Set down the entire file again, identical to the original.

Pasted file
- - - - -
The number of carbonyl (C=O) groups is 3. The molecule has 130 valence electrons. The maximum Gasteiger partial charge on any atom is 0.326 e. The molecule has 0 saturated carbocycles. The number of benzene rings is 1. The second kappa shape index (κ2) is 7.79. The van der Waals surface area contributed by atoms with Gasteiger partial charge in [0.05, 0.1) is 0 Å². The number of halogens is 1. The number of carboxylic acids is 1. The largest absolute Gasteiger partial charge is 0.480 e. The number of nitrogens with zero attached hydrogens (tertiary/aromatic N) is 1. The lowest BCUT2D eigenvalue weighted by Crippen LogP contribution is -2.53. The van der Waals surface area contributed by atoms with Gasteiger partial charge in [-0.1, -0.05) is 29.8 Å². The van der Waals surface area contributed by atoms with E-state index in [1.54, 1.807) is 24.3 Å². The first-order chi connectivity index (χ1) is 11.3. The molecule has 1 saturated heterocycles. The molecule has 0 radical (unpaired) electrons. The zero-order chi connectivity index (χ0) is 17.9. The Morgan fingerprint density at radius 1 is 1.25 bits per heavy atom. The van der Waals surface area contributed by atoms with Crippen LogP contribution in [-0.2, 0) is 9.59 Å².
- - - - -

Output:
The number of carbonyl (C=O) groups is 3. The molecule has 130 valence electrons. The maximum Gasteiger partial charge on any atom is 0.326 e. The molecule has 0 saturated carbocycles. The number of benzene rings is 1. The second kappa shape index (κ2) is 7.79. The van der Waals surface area contributed by atoms with Gasteiger partial charge in [0.05, 0.1) is 0 Å². The number of halogens is 1. The number of carboxylic acids is 1. The largest absolute Gasteiger partial charge is 0.480 e. The number of nitrogens with zero attached hydrogens (tertiary/aromatic N) is 1. The lowest BCUT2D eigenvalue weighted by Crippen LogP contribution is -2.53. The van der Waals surface area contributed by atoms with Gasteiger partial charge in [-0.1, -0.05) is 29.8 Å². The van der Waals surface area contributed by atoms with E-state index in [1.54, 1.807) is 24.3 Å². The first-order chi connectivity index (χ1) is 11.3. The molecule has 1 saturated heterocycles. The molecule has 0 radical (unpaired) electrons. The zero-order chi connectivity index (χ0) is 17.9. The Morgan fingerprint density at radius 1 is 1.25 bits per heavy atom. The van der Waals surface area contributed by atoms with Crippen LogP contribution in [-0.2, 0) is 9.59 Å².